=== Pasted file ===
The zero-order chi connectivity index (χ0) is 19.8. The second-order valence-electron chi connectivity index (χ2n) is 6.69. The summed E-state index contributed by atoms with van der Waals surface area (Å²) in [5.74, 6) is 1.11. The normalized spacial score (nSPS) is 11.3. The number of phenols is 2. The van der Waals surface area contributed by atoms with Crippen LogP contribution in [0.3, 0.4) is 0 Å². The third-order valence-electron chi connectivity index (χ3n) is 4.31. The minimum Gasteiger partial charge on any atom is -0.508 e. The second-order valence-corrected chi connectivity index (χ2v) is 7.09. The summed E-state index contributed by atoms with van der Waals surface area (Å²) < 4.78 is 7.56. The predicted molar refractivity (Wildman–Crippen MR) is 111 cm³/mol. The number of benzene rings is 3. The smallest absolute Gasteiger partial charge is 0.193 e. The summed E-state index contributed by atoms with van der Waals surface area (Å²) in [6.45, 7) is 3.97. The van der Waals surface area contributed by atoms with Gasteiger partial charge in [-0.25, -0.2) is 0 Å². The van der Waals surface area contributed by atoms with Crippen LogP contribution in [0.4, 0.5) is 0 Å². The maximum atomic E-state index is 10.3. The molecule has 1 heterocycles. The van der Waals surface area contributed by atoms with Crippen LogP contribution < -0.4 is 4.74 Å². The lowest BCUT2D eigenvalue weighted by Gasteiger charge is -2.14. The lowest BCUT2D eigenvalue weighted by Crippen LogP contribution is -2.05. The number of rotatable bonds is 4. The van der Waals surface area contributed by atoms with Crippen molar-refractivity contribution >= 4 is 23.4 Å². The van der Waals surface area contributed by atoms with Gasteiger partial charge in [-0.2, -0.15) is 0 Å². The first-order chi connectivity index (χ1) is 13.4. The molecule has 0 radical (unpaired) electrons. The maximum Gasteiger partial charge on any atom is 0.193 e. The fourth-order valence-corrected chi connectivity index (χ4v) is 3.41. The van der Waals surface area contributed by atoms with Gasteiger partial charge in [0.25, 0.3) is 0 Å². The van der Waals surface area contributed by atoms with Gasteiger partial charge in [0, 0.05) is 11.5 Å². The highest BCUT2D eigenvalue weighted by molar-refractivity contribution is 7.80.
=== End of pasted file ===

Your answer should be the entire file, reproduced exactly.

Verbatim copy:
The zero-order chi connectivity index (χ0) is 19.8. The second-order valence-electron chi connectivity index (χ2n) is 6.69. The summed E-state index contributed by atoms with van der Waals surface area (Å²) in [5.74, 6) is 1.11. The normalized spacial score (nSPS) is 11.3. The number of phenols is 2. The van der Waals surface area contributed by atoms with Crippen LogP contribution in [0.3, 0.4) is 0 Å². The third-order valence-electron chi connectivity index (χ3n) is 4.31. The minimum Gasteiger partial charge on any atom is -0.508 e. The second-order valence-corrected chi connectivity index (χ2v) is 7.09. The summed E-state index contributed by atoms with van der Waals surface area (Å²) < 4.78 is 7.56. The predicted molar refractivity (Wildman–Crippen MR) is 111 cm³/mol. The number of benzene rings is 3. The smallest absolute Gasteiger partial charge is 0.193 e. The summed E-state index contributed by atoms with van der Waals surface area (Å²) in [6.45, 7) is 3.97. The van der Waals surface area contributed by atoms with Gasteiger partial charge in [-0.25, -0.2) is 0 Å². The van der Waals surface area contributed by atoms with Crippen LogP contribution in [0.4, 0.5) is 0 Å². The maximum atomic E-state index is 10.3. The molecule has 1 heterocycles. The van der Waals surface area contributed by atoms with Crippen LogP contribution < -0.4 is 4.74 Å². The lowest BCUT2D eigenvalue weighted by Gasteiger charge is -2.14. The lowest BCUT2D eigenvalue weighted by Crippen LogP contribution is -2.05. The number of rotatable bonds is 4. The van der Waals surface area contributed by atoms with Crippen molar-refractivity contribution >= 4 is 23.4 Å². The van der Waals surface area contributed by atoms with Gasteiger partial charge in [-0.2, -0.15) is 0 Å². The first-order chi connectivity index (χ1) is 13.4. The molecule has 0 radical (unpaired) electrons. The maximum Gasteiger partial charge on any atom is 0.193 e. The fourth-order valence-corrected chi connectivity index (χ4v) is 3.41. The van der Waals surface area contributed by atoms with Gasteiger partial charge in [0.25, 0.3) is 0 Å². The van der Waals surface area contributed by atoms with Gasteiger partial charge in [0, 0.05) is 11.5 Å². The highest BCUT2D eigenvalue weighted by molar-refractivity contribution is 7.80.